Northeast Tarrant

Students search for self-expression and identity through art

For many students, high school is a time of struggling with personal identity.

Nearly two dozen Grapevine High School students have not only tackled that subject through art, but are putting those revelations on display.

Their collection — Who am I: Images of Personal Identity — can be seen through Nov. 3 at the Grapevine Convention & Visitors Bureau headquarters at 636 S. Main St.

Featuring the works of 21 Grapevine High School Advanced Placement Drawing and 2-D Design students, the exhibit showcases each artist’s original work representing his or her personal identity, perspective and experiences.

According to their teacher, Jeffrey Nisbet, the theme “is a product of my continuing research and understanding of where fine arts education is moving towards in the 21st century.”

“I am convinced that theme-based arts education creates an avenue for more powerful and meaningful artwork,” Nisbet said. “With themes, students are able to investigate their experiences and voices uniquely and independently. As a product, the breadth of work seen in Who Am I: Images of Personal Identity shows a variety of materials, imagery, processes and inspirations, creating truly dynamic and impactful artwork.”

Nisbet was so inspired by his students over the years that this year he sought a bigger stage to showcase their work.

He began pursuing his belief that “there should certainly be a connection between the local arts community and the high school.”

He met with the city’s museum curator, Lynn Rushton, and spoke about a collaboration between his students and the city’s exhibition space at the convention and visitors bureau, where high-profile venues are offered throughout the year.

“Long story short, in the summer I presented the theme of personal identity for a show in the fall,” Nisbet said. “And here we are celebrating excellent student work.”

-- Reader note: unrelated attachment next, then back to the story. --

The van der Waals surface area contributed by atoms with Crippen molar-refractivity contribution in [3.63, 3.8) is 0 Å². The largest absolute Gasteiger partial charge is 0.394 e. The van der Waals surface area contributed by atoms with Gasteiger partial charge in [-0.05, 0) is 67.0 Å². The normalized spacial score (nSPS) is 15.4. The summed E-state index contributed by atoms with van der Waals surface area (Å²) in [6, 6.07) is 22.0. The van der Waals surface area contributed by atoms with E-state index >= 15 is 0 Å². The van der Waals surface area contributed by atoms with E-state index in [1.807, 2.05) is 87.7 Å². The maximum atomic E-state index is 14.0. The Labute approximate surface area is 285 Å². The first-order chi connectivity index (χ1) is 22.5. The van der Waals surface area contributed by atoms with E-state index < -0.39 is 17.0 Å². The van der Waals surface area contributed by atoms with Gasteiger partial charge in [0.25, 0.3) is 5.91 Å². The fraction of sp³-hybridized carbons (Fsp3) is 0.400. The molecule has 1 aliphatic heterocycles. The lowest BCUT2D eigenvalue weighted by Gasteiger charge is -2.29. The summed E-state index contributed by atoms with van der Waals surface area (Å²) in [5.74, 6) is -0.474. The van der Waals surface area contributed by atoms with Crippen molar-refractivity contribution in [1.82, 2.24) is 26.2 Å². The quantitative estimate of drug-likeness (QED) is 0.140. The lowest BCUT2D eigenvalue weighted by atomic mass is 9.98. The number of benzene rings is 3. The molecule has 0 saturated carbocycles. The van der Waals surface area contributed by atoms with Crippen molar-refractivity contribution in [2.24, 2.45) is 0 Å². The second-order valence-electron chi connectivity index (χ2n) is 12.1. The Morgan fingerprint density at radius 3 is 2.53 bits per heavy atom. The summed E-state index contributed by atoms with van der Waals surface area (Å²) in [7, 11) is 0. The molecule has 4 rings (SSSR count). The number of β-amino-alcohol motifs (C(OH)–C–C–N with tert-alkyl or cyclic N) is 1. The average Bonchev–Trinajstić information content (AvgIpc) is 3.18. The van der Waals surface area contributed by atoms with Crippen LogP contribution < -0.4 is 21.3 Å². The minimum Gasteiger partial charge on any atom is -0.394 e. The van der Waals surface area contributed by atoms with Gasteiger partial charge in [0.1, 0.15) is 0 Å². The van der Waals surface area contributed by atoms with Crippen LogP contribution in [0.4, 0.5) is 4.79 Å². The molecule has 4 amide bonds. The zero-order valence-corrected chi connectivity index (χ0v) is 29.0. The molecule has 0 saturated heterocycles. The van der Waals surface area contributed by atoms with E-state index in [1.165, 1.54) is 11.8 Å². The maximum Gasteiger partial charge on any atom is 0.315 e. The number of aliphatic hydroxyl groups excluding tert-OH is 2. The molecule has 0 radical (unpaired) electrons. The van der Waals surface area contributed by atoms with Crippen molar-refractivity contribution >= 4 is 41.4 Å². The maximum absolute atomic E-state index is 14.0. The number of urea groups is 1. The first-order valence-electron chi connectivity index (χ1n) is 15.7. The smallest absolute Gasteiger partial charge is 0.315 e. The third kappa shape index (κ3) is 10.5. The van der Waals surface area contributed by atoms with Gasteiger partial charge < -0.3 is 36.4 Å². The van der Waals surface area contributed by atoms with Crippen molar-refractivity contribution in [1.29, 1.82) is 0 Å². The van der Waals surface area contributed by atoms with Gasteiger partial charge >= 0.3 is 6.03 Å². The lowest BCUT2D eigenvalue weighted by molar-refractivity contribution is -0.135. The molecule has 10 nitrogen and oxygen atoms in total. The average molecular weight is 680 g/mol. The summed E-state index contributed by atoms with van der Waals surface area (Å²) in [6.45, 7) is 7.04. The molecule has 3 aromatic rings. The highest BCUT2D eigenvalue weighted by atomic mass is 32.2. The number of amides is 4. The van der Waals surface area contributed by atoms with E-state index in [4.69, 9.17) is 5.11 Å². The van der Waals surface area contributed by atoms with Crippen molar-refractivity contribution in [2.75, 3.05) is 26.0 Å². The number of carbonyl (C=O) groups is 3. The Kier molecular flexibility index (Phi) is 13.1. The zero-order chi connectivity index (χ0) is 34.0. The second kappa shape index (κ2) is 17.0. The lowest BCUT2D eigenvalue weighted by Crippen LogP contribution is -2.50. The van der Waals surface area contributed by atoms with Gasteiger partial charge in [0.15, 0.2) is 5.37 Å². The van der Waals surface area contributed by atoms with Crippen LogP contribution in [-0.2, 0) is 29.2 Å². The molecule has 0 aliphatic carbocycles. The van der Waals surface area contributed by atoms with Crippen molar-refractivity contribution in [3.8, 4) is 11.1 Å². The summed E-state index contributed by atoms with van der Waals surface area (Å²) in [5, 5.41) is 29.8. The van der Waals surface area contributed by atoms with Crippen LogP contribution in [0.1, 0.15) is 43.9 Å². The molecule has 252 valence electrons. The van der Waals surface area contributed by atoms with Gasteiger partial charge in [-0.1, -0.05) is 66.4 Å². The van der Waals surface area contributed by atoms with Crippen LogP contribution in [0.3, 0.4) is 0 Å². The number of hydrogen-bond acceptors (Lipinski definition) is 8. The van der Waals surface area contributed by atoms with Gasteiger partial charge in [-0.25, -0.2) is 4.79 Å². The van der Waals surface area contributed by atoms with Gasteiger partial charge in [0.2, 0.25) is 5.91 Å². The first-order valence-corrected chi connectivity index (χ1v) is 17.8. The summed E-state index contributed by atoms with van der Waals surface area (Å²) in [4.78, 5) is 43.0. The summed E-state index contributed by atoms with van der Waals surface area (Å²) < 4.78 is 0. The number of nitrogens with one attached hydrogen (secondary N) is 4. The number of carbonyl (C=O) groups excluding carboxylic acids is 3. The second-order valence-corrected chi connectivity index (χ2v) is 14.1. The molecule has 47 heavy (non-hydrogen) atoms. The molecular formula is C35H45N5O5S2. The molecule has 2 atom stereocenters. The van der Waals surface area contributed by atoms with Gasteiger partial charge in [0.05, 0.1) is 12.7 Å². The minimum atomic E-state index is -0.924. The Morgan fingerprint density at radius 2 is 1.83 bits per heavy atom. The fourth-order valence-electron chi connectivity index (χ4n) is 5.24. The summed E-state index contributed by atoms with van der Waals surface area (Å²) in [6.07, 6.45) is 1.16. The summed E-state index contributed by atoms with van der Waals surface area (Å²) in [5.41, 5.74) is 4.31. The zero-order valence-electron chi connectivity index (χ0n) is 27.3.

An opening reception was held Saturday at the bureau’s Grand Gallery, which was attended by the artists, fellow students, families and other supporters.

Among those being showcased was Isaiah Kinzey, a senior, who drew upon his life experiences for his art. “My Brother Keeper” features him and his best friend, Tim, in a pencil and ink work of two playing cards entitled “2 Young Kings,” which portrays the theme of “one and the same.”

“I felt this best illustrates my identity of being my own person but also most of me is him,” he said.

Kinzey was eight when he and his mother left New Orleans because of Hurricane Katrina, an event that he said changed his entire outlook on life.

“If Katrina never happened, I would be a completely different person — I don’t know where I’d be,” Kinzey said.

With a move to the area, this is Kinzey’s first year at Grapevine High School.

Kinzey said after high school, he wants to study graphic design or advertising. His dream job would be to work for Disney.

Asked what he thinks art is, the teenager said, “Art is what you see as an individual person. It is what you see and other people don’t. Art is the head of a mad man, nothing makes sense, but at the same time it does. Sometimes you don’t know what you are drawing, but you do it. Art is the best way to say, ‘Forget reality.’ ”

His fellow students in the show are Andi Risk, Brittney Phan, Cara Kelley, Catherine Kozuch, Catherine Lu, Emily Buckland, Emily Edwards, Erin Branscum, Frankie Juarez, Hawley Young, Jacqueline Kirby, Jennifer Avila, Katelyn Noble, Kaylee Galvan, Kelsie Baldwin, Kris Amundsen, Madeleine McCullough, Megan O'Shea, Monica Hilburn and Olivia Welch.

This is Nisbet’s fourth year teaching at his alma mater. He teaches AP Art History, AP Drawing, AP 2-D Design, PAP Art History and Drawing II.

When it comes to creating art, Nisbit said there is no better way of expression.

“I think Pablo Picasso said it best — ‘Action is the foundational key to all success,’ ” Nisbet said. “Through fine arts education, students are engaged in actively pursuing, researching, processing and solving visual and abstract problems. My students must think, speak and act for themselves because ownership is the true path to learning.”

The free exhibit is open 8 a.m.-5:30 p.m. Monday-Friday, 10 a.m.-6:30 p.m. Saturday and noon-5 p.m. Sunday.

For information about this and other Grapevine’s events, visit or call 817-410-3185.